This study set out to evaluate the microbiological hazards associated with the foods served on aircraft. To identify the microbiological quality of hot and cold meals prepared worldwide, samples of aircraft meals were monitored for Salmonella between 1989 and 1994, and for indicator bacteria and Staphylococcus aureus, Bacillus cereus and Clostridium perfringens between 1991 and 1994. Additionally, a Salmonella outbreak among air passengers was investigated to evaluate risk factors for the contamination and growth of Salmonella in aircraft meals. In order to find out about the carriage of S. aureus among flight catering employees, hand and nasal samples were taken and the carriage was further monitored by characterising the enterotoxicity and the macrorestriction patterns of the bacterial strains.
The monitoring of hot and cold meals revealed Salmonella in 7 (0.3%) out of 2299 hot meal samples, but in only one (0.1%) out of 1576 cold meal samples. Although Salmonella was found in cold meals only once, this finding of Salmonella enterica serovar Ohio was subsequently linked to a foodborne outbreak among air passengers on a flight from Bangkok to Helsinki in 1990. There was no evidence that any of the Salmonella positive hot meals had caused any outbreaks. Many of the hot and cold meals also exceeded the microbiological standards of the Association of European Airlines (AEA) for Escherichia coli (8.2% and 14%, respectively), S. aureus (0.6% and 7%, respectively) and B. cereus (0.7% and 3%, respectively). The contamination rate by these bacteria was thus considerably higher in cold meals than in hot meals. The final re-heating of hot meals on board is likely to reduce the microbial risk associated with foodborne pathogens because heating food affects the viability of the bacteria. Significant differences were detected in the microbiological quality of the meals depending on the meal preparing country.
A widespread outbreak caused by Salmonella enterica serovar Infantis via food prepared in a flight kitchen was investigated. Of those infected, 91 were air passengers on a charter flight from Helsinki to Rhodes, 107 were railway passengers and 28 were flight kitchen employees, including 23 food handlers. The majority of the food handlers (17) were symptom-free carriers and six of them had mild diarrhoea. Widespread contamination of the production of the flight kitchen followed which led to an outbreak of Salmonella . The source of infection was traced to the following foods: egg sandwiches served on trains, the aircraft meals served on that particular flight to Rhodes and cold cuts served to the catering staff during breakfast. S. Infantis was found in a hot dish that represented the batch served on the flight to Rhodes. The most prominent factor relating to food contamination was that food handlers suffering from mild diarrhoea were not excluded from work, and there was no hygiene education either. A heat wave combined with a shortage of refrigeration facilities and the possible malfunction of the re-heating oven on board contributed to the multiplication of Salmonella . After the outbreak, the company employed a food hygienist responsible for food hygiene expertise, such as the implementation of quality assurance system and hygiene education of food handlers.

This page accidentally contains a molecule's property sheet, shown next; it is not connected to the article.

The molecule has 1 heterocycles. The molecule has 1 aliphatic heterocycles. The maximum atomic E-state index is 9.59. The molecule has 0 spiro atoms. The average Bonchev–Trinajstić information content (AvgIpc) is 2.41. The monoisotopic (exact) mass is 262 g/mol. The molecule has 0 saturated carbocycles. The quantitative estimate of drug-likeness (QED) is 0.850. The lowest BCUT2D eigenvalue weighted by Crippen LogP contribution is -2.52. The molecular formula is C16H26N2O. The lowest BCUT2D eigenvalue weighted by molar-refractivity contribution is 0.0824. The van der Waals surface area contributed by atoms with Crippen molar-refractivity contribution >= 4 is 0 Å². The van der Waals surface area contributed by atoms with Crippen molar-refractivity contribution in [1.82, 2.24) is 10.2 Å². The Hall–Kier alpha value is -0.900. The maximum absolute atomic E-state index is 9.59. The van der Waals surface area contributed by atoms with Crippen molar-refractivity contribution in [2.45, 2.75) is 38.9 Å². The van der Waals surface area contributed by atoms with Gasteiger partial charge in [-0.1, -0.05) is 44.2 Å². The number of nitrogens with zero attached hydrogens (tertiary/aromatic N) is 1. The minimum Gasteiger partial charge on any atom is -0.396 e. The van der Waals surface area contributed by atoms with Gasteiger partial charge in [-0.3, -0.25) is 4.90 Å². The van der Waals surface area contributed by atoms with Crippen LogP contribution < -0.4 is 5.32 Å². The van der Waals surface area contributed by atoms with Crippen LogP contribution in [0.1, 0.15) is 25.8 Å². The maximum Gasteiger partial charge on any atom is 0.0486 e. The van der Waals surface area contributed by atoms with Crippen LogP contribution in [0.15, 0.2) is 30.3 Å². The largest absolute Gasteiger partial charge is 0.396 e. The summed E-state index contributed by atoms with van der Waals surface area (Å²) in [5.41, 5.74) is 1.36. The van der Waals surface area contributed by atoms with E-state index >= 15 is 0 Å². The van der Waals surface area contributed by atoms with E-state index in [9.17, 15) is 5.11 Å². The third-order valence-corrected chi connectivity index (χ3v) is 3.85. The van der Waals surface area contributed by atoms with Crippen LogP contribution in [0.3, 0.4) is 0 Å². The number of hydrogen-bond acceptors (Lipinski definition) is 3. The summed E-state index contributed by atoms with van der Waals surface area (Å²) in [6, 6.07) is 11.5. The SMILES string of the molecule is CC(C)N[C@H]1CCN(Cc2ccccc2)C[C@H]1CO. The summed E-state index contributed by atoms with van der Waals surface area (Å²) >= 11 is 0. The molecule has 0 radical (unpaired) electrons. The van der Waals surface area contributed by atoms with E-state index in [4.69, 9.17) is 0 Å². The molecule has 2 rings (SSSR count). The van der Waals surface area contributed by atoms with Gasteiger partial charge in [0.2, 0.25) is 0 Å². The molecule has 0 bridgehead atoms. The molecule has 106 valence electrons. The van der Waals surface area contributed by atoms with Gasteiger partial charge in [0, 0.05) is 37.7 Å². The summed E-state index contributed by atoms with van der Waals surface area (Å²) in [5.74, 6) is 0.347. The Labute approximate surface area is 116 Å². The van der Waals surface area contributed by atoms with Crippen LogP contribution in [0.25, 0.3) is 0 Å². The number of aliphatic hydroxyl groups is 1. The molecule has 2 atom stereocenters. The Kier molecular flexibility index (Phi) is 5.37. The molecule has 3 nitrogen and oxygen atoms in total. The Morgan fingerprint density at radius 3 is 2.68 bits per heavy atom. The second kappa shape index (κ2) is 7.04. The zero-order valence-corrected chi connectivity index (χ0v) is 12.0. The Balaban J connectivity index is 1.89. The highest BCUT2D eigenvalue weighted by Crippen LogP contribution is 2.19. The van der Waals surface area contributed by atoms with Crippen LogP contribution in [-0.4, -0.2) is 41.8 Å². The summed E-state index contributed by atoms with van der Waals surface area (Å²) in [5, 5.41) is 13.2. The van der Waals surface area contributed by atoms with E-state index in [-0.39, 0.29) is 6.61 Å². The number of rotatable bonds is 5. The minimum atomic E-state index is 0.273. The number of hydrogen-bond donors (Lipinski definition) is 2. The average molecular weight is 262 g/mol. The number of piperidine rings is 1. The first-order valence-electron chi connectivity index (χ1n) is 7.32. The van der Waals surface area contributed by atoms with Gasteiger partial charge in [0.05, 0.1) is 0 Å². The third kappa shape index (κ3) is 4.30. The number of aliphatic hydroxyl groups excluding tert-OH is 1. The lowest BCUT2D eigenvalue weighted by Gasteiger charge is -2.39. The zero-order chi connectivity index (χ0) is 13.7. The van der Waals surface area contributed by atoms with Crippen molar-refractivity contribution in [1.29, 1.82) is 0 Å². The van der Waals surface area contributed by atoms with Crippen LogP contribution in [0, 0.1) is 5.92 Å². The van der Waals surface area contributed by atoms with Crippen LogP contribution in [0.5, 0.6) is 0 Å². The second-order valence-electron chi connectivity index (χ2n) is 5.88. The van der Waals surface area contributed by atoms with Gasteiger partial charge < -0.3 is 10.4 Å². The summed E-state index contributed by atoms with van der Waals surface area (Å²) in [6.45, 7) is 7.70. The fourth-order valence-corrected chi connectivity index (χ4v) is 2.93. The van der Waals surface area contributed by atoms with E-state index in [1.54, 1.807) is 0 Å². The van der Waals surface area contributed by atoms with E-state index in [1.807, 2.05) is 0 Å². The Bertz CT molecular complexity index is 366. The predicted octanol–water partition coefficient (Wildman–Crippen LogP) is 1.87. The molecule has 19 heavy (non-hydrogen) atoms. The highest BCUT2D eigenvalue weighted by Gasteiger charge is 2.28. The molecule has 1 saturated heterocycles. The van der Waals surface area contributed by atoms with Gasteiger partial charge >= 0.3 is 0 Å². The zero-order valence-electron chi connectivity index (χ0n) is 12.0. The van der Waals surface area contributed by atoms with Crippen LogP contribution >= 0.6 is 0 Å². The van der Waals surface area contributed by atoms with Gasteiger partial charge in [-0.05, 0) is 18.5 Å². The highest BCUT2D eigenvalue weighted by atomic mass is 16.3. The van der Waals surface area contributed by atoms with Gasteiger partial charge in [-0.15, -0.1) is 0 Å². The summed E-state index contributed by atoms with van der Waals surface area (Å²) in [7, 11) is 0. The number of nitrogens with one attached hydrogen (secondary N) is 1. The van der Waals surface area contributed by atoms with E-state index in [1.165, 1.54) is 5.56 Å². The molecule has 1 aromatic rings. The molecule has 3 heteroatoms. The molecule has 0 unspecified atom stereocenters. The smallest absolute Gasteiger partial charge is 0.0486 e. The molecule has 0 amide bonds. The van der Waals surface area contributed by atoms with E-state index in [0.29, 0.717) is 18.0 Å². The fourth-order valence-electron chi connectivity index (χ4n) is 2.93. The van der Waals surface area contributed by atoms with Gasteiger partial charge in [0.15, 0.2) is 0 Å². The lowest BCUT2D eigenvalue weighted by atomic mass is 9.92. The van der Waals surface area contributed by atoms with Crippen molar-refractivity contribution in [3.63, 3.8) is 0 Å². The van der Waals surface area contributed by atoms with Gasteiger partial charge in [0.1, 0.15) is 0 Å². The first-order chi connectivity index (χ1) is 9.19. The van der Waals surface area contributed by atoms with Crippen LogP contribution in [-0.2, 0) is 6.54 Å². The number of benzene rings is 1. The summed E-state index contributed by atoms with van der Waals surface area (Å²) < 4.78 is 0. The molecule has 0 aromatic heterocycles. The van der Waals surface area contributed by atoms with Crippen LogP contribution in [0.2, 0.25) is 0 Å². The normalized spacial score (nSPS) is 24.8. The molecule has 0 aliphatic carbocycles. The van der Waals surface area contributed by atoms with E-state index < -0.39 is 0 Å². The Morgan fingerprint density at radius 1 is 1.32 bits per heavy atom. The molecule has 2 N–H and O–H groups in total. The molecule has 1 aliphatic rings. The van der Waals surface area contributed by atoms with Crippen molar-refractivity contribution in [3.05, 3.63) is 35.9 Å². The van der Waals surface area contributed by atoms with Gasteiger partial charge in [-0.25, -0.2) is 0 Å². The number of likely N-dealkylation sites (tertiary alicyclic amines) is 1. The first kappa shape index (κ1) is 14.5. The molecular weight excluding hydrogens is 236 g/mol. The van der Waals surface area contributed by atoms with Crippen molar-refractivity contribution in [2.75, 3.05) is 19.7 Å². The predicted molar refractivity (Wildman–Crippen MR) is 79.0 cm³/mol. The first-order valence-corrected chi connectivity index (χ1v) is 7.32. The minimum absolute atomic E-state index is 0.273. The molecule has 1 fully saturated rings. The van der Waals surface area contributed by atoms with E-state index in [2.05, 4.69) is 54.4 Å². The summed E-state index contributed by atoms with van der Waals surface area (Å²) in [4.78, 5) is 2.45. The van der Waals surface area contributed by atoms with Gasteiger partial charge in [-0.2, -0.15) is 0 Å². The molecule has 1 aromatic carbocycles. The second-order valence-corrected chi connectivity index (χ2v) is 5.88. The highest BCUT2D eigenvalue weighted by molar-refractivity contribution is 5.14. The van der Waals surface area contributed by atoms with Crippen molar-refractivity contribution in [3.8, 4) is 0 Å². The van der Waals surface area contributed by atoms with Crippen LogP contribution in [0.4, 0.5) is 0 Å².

The study of the carriage of S. aureus among flight catering employees showed a remarkable prevalence of enterotoxic S. aureus in hand and nasal samples, 6% and 12% respectively. Nasal carriers can easily transmit S. aureus onto the hands, which means a potential risk of food poisoning if the strain is producing enterotoxin. Nasal sampling was shown to be a better way of detecting S. aureus carriers than hand sampling. PFGE macrorestriction profiles revealed a total of 32 different types associated with the 35 employees carrying S. aureus , thus indicating great diversity. Molecular characterisation of isolates is of great value, especially if there is a need to trace the contamination source. It also revealed that some food handlers carried more than one clone. Testing food handlers working in high-risk premises such as flight kitchens, provides valuable information about carriers and helps in planning preventive measures.
The production of aircraft meals is a high-risk mass catering operation that has global dimensions. Microbiological hazards are the most prominent risk factors connected with this kind of food production. They arise owing to the complexity of the operation in the flight kitchen, long food production chains and on board service with limited facilities. Therefore, strict quality assurance based on the hazard analysis critical control point (HACCP) system should be applied by the flight caterers and the expertise of the official food control authorities should also meet the requirements of this special catering branch.